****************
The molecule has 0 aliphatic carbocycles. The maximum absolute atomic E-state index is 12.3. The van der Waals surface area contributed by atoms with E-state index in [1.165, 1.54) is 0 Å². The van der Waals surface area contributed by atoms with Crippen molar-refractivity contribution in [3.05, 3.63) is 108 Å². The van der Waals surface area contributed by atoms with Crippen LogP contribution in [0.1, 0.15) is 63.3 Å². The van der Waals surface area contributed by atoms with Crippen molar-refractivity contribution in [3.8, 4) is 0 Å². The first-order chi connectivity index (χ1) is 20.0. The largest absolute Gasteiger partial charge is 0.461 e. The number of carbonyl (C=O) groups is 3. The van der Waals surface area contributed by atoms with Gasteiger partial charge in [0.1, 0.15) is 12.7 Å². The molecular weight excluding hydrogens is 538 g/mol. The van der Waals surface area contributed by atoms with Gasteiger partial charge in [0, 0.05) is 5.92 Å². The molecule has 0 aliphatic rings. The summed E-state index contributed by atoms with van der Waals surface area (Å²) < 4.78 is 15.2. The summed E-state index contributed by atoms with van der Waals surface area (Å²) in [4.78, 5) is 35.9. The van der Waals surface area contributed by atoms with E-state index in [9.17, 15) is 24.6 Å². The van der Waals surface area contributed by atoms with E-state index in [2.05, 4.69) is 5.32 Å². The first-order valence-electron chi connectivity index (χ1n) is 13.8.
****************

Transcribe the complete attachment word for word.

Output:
The molecule has 0 aliphatic carbocycles. The maximum absolute atomic E-state index is 12.3. The van der Waals surface area contributed by atoms with E-state index in [1.165, 1.54) is 0 Å². The van der Waals surface area contributed by atoms with Crippen molar-refractivity contribution in [3.05, 3.63) is 108 Å². The van der Waals surface area contributed by atoms with Crippen LogP contribution in [0.1, 0.15) is 63.3 Å². The van der Waals surface area contributed by atoms with Crippen molar-refractivity contribution in [3.8, 4) is 0 Å². The first-order chi connectivity index (χ1) is 20.0. The largest absolute Gasteiger partial charge is 0.461 e. The number of carbonyl (C=O) groups is 3. The van der Waals surface area contributed by atoms with Gasteiger partial charge in [0.1, 0.15) is 12.7 Å². The molecular weight excluding hydrogens is 538 g/mol. The van der Waals surface area contributed by atoms with Gasteiger partial charge in [0, 0.05) is 5.92 Å². The molecule has 0 aliphatic rings. The summed E-state index contributed by atoms with van der Waals surface area (Å²) < 4.78 is 15.2. The summed E-state index contributed by atoms with van der Waals surface area (Å²) in [4.78, 5) is 35.9. The van der Waals surface area contributed by atoms with E-state index in [9.17, 15) is 24.6 Å². The van der Waals surface area contributed by atoms with E-state index in [2.05, 4.69) is 5.32 Å². The first-order valence-electron chi connectivity index (χ1n) is 13.8.